In terms of where SpaceX will launch the Starship prototypes from Florida, it is understood that the company has been looking at their existing facilities to see if one of them could support the SSTO launches. Facilities under consideration have included the landing zones, SLC-40, and Pad 39A.
The Falcon 9’s SLC-40 launch site was apparently ruled out due to lack of space for expansion.
Furthermore, both of the landing zones are needed to support Falcon Heavy, and there is not much additional space on the perimeter. While the landing zones may still be a possibility, they are not currently the leading candidate.
Both of Kennedy Space Center’s launch complexes – Pad 39A and Pad 39B launch – are very large, as they were built for the Apollo program. Thus, they have extra space that can potentially be used for additional launch platforms.
Such a design would allow Starship to potentially make use of existing infrastructure at the pad including the Horizontal Integration Facility (HIF) which was built for Falcon 9 and Falcon Heavy.
NASASpaceflight.com graphics artist Jay DeShelter has created a render of one potential concept for a Starship launch platform at Pad 39A. While details of the plans are currently limited (and heavily subjected to change), it is understood that the approximate placement of the additional launch mount is inline with at least one proposal.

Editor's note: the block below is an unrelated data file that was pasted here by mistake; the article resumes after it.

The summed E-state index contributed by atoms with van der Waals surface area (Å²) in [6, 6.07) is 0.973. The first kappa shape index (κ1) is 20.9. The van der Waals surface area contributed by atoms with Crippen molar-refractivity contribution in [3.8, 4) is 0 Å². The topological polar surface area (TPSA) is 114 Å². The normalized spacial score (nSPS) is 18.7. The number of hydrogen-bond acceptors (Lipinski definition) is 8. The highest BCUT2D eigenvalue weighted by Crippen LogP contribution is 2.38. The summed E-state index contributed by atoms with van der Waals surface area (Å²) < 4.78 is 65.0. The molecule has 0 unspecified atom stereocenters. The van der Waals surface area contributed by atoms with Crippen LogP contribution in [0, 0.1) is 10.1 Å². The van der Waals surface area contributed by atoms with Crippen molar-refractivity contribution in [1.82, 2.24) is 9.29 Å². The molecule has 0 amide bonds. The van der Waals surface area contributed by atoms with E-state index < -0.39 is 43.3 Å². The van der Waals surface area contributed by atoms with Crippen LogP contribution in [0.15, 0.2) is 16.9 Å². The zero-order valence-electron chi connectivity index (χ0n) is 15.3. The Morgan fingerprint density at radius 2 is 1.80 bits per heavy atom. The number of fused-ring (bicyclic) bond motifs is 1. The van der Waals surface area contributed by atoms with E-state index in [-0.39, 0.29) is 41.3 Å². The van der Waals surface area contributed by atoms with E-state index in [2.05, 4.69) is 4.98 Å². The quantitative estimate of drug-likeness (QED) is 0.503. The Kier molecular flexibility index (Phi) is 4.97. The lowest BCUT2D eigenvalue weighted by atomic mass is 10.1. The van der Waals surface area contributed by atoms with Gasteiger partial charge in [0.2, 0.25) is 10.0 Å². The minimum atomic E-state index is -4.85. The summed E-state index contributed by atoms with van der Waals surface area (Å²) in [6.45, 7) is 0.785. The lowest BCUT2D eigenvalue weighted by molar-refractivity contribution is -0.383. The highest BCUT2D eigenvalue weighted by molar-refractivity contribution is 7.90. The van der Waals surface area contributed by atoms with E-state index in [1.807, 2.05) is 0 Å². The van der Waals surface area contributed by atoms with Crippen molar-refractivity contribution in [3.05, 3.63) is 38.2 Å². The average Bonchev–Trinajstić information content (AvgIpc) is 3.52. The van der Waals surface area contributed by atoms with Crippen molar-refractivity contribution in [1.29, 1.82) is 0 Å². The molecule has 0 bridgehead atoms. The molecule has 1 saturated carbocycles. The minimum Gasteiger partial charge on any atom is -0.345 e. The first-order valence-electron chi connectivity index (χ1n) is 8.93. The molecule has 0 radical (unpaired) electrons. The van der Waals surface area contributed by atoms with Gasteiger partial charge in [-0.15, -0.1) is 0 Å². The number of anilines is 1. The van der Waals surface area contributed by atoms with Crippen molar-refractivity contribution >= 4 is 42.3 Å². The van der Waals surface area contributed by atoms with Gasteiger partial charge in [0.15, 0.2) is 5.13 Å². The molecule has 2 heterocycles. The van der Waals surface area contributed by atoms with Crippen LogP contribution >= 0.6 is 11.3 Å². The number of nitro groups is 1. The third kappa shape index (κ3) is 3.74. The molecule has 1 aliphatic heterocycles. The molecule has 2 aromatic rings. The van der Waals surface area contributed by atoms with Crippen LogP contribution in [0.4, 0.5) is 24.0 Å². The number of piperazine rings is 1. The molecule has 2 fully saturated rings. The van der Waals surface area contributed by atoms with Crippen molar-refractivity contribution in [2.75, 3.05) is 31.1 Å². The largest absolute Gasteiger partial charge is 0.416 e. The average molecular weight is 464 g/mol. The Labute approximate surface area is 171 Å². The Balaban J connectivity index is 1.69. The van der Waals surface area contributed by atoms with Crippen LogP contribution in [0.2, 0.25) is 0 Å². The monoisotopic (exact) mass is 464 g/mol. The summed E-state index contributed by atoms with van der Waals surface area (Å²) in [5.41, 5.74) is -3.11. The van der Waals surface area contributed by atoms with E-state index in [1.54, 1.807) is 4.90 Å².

Starship may also be able to capitalize on existing ground infrastructure including the LOX tanks at the pad.
However, on the propellant side, Starship will use methane instead of kerosene like Falcon 9 and Falcon Heavy. Therefore, the installation of methane tanks and associated infrastructure will certainly be a requirement.
Luckily, there is plenty of space at the pad to make room for such hardware including the area that was once used to store hydrogen for the Space Shuttle era.
On the Boca Chica Texas side, designs for a launch pad will be more straightforward. The company already owns a launch site which was originally going to be used to support Falcon 9 and Falcon Heavy.
That being said, the Falcon plans never materialized and thus the company has been actively construction a Starship launch facility on a clean plot of land.
The Boca Chica facility has already supported two tethered hot firings of a prototype Starship hopper using a single Raptor engine. The teams are now pressing ahead with an untethered test campaign which is expected to see a hop as high as 20 meters in the coming weeks.
To prepare of the higher altitude hops, the hopper has received numerous modifications over the past month including the addition of Altitude Control System thrusters which appear to be identical to the ones used on Falcon 9. These thrusters will help orientate the Starship vehicle during flight.
Once SpaceX is back into the Starship test campaign, the flights will continue to shoot for higher and higher altitudes until a Starship vehicle is eventually launched into orbit.
If SpaceX does manage to execute a successful SSTO Starship launch, it will be the first time that a rocket has ever launched from Earth into orbit without separating stages. Many concepts have attempted to do so including the Delta Clipper and Lockheed Martin X-33. However, those programs were canceled before reaching orbit.